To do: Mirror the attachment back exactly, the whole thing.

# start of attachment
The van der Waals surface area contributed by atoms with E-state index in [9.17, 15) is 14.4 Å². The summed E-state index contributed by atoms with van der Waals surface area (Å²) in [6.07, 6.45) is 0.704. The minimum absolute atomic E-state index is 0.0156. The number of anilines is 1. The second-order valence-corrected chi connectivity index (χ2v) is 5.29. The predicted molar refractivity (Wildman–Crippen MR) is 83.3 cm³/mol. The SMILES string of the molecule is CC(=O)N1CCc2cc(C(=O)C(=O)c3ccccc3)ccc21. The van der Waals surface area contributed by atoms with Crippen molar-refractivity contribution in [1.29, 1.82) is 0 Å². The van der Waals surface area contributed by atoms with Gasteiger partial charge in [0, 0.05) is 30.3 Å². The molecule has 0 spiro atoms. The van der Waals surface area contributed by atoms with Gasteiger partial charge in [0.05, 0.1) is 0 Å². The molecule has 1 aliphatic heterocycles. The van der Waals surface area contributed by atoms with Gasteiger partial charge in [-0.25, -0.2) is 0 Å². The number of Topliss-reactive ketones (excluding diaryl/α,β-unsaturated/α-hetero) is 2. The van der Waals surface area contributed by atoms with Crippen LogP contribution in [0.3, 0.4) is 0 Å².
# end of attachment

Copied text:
The van der Waals surface area contributed by atoms with E-state index in [9.17, 15) is 14.4 Å². The summed E-state index contributed by atoms with van der Waals surface area (Å²) in [6.07, 6.45) is 0.704. The minimum absolute atomic E-state index is 0.0156. The number of anilines is 1. The second-order valence-corrected chi connectivity index (χ2v) is 5.29. The predicted molar refractivity (Wildman–Crippen MR) is 83.3 cm³/mol. The SMILES string of the molecule is CC(=O)N1CCc2cc(C(=O)C(=O)c3ccccc3)ccc21. The van der Waals surface area contributed by atoms with Crippen molar-refractivity contribution in [1.29, 1.82) is 0 Å². The van der Waals surface area contributed by atoms with Gasteiger partial charge in [0, 0.05) is 30.3 Å². The molecule has 0 spiro atoms. The van der Waals surface area contributed by atoms with Gasteiger partial charge in [0.05, 0.1) is 0 Å². The molecule has 1 aliphatic heterocycles. The van der Waals surface area contributed by atoms with Gasteiger partial charge in [-0.25, -0.2) is 0 Å². The number of Topliss-reactive ketones (excluding diaryl/α,β-unsaturated/α-hetero) is 2. The van der Waals surface area contributed by atoms with Crippen LogP contribution in [0.3, 0.4) is 0 Å².